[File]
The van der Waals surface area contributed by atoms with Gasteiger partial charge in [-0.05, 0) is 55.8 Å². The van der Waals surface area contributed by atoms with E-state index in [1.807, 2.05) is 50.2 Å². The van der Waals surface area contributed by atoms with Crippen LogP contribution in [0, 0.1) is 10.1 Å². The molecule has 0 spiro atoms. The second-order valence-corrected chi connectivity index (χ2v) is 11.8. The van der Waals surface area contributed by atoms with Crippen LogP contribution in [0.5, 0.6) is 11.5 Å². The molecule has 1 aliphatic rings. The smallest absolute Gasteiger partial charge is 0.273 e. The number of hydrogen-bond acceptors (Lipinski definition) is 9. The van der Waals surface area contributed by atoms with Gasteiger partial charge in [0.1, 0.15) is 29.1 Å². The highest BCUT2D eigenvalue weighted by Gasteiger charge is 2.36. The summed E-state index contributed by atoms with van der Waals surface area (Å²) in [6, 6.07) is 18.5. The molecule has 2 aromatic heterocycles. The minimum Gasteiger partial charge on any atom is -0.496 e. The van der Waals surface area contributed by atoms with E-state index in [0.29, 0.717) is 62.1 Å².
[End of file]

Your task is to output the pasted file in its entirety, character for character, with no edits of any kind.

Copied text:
The van der Waals surface area contributed by atoms with Gasteiger partial charge in [-0.05, 0) is 55.8 Å². The van der Waals surface area contributed by atoms with E-state index in [1.807, 2.05) is 50.2 Å². The van der Waals surface area contributed by atoms with Crippen LogP contribution in [0, 0.1) is 10.1 Å². The molecule has 0 spiro atoms. The second-order valence-corrected chi connectivity index (χ2v) is 11.8. The van der Waals surface area contributed by atoms with Crippen LogP contribution in [0.5, 0.6) is 11.5 Å². The molecule has 1 aliphatic rings. The smallest absolute Gasteiger partial charge is 0.273 e. The number of hydrogen-bond acceptors (Lipinski definition) is 9. The van der Waals surface area contributed by atoms with Gasteiger partial charge in [0.1, 0.15) is 29.1 Å². The highest BCUT2D eigenvalue weighted by Gasteiger charge is 2.36. The summed E-state index contributed by atoms with van der Waals surface area (Å²) in [6, 6.07) is 18.5. The molecule has 2 aromatic heterocycles. The minimum Gasteiger partial charge on any atom is -0.496 e. The van der Waals surface area contributed by atoms with E-state index in [0.29, 0.717) is 62.1 Å².